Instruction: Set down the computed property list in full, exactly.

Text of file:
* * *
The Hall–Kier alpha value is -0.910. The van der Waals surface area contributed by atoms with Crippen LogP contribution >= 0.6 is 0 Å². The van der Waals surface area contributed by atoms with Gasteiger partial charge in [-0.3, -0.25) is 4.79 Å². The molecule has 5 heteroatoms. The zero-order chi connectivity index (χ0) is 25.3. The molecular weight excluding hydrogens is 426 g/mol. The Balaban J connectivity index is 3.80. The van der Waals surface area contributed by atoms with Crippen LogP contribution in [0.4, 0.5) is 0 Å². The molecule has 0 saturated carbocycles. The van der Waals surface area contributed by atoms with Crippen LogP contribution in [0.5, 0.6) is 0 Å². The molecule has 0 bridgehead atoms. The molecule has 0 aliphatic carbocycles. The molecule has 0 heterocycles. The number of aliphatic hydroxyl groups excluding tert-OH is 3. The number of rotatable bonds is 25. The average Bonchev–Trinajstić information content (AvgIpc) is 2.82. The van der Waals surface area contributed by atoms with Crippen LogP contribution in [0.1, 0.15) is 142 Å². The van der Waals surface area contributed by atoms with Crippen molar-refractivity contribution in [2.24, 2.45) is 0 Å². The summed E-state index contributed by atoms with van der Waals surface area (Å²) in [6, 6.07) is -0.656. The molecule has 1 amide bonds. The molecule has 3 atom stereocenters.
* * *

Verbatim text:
The Hall–Kier alpha value is -0.910. The van der Waals surface area contributed by atoms with Crippen LogP contribution >= 0.6 is 0 Å². The van der Waals surface area contributed by atoms with Gasteiger partial charge in [-0.3, -0.25) is 4.79 Å². The molecule has 5 heteroatoms. The zero-order chi connectivity index (χ0) is 25.3. The molecular weight excluding hydrogens is 426 g/mol. The Balaban J connectivity index is 3.80. The van der Waals surface area contributed by atoms with Crippen LogP contribution in [0.4, 0.5) is 0 Å². The molecule has 0 saturated carbocycles. The van der Waals surface area contributed by atoms with Crippen LogP contribution in [0.5, 0.6) is 0 Å². The molecule has 0 bridgehead atoms. The molecule has 0 aliphatic carbocycles. The molecule has 0 heterocycles. The number of aliphatic hydroxyl groups excluding tert-OH is 3. The number of rotatable bonds is 25. The average Bonchev–Trinajstić information content (AvgIpc) is 2.82. The van der Waals surface area contributed by atoms with Crippen LogP contribution in [0.1, 0.15) is 142 Å². The van der Waals surface area contributed by atoms with Crippen molar-refractivity contribution in [2.24, 2.45) is 0 Å². The summed E-state index contributed by atoms with van der Waals surface area (Å²) in [6, 6.07) is -0.656. The molecule has 1 amide bonds. The molecule has 3 atom stereocenters.